Flight Shame: 7 Women Who Gave Up Flying Tell Us How They Travel

Photo by Csar Ramos/EyeEm/Getty Images.
A survey conducted by Swiss Bank UBS earlier this month revealed one in five people are choosing to cut back on flying.
According to the BBC, UBS reached out to more than 6,000 people in the UK, US, Germany, and France in May 2019 and their findings show that over the past year 21% of people asked had chosen to reduce the number of flights they were taking, due to the climate crisis. Further research also revealed that 16% of Brits had avoided flying over the last year. Across the pond, 24% of people in the US had opted to stop flying entirely, all due to environmental concerns.
Enter the term "flight shame" which derives from the Swedish phrase "flygskam" and is thought to be spreading, making travellers seek alternative ways of travelling.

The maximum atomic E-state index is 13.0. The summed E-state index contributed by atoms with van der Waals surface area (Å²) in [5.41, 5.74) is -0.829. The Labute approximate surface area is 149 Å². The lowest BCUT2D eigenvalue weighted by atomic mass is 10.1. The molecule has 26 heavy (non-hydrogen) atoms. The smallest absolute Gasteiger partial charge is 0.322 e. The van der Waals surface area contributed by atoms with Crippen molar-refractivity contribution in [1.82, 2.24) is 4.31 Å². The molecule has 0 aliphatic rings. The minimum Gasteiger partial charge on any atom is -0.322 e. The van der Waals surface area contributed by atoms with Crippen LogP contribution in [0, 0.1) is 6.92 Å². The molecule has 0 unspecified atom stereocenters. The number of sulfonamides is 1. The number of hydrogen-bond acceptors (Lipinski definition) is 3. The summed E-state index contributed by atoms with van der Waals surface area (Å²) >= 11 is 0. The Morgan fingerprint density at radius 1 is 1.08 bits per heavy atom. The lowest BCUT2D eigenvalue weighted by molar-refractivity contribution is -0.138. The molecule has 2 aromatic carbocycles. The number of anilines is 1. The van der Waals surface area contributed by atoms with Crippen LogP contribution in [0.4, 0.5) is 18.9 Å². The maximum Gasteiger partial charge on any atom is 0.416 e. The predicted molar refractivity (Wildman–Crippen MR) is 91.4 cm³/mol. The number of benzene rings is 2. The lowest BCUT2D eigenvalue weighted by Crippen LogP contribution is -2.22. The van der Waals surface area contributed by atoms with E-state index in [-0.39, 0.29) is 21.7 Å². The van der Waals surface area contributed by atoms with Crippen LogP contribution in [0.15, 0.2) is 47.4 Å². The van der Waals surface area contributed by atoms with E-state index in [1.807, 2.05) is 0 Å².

The Swiss bank also suggested high-profile climate campaigns and efforts could be contributing to the figures. On the 23rd of September, the world watched on as 16-year-old Greta Thunberg sailed to the U.N. summit in New York on a yacht. The teenage activist hit back at world leaders about the current rising global warming issues. Condemning leaders, she delivered an emotive speech saying: "The eyes of all future generations are upon you. And if you choose to fail us I say we will never forgive you." Though the latest UBS statistics are promising, some high-profile figures are yet to catch-up. Just last month, a video surfaced of Kanye West and DJ Khaled exchanging Yeezy trainers on the tarmac - then heading off separately to board their private planes. 
Flying seems like less of an option we can rely on in the future. Back in May, former chief scientific adviser, Professor Sir David King warned: "The next 10 years will determine the future of humanity."
But, what is reality like for non-fliers?
Ahead, we spoke to three women who have turned their backs on flying in order to be kinder to the planet.

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